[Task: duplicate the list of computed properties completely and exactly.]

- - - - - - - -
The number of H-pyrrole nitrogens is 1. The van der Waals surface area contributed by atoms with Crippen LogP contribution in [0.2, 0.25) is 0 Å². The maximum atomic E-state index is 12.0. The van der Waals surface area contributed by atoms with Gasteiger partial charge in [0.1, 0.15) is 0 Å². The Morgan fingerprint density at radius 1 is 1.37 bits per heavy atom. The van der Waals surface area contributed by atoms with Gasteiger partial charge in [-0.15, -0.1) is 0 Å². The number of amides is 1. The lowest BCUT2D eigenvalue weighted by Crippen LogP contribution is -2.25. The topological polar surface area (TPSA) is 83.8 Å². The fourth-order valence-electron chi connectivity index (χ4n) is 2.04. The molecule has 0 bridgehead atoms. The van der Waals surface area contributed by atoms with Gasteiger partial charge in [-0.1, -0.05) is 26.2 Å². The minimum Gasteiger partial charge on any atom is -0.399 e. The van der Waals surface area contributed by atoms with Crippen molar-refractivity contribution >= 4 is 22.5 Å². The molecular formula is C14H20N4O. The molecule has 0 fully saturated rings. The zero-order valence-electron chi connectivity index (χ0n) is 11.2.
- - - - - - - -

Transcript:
The number of H-pyrrole nitrogens is 1. The van der Waals surface area contributed by atoms with Crippen LogP contribution in [0.2, 0.25) is 0 Å². The maximum atomic E-state index is 12.0. The van der Waals surface area contributed by atoms with Gasteiger partial charge in [0.1, 0.15) is 0 Å². The Morgan fingerprint density at radius 1 is 1.37 bits per heavy atom. The van der Waals surface area contributed by atoms with Gasteiger partial charge in [-0.15, -0.1) is 0 Å². The number of amides is 1. The lowest BCUT2D eigenvalue weighted by Crippen LogP contribution is -2.25. The topological polar surface area (TPSA) is 83.8 Å². The fourth-order valence-electron chi connectivity index (χ4n) is 2.04. The molecule has 0 bridgehead atoms. The van der Waals surface area contributed by atoms with Gasteiger partial charge in [-0.1, -0.05) is 26.2 Å². The minimum Gasteiger partial charge on any atom is -0.399 e. The van der Waals surface area contributed by atoms with Crippen molar-refractivity contribution >= 4 is 22.5 Å². The molecular formula is C14H20N4O. The molecule has 0 fully saturated rings. The zero-order valence-electron chi connectivity index (χ0n) is 11.2.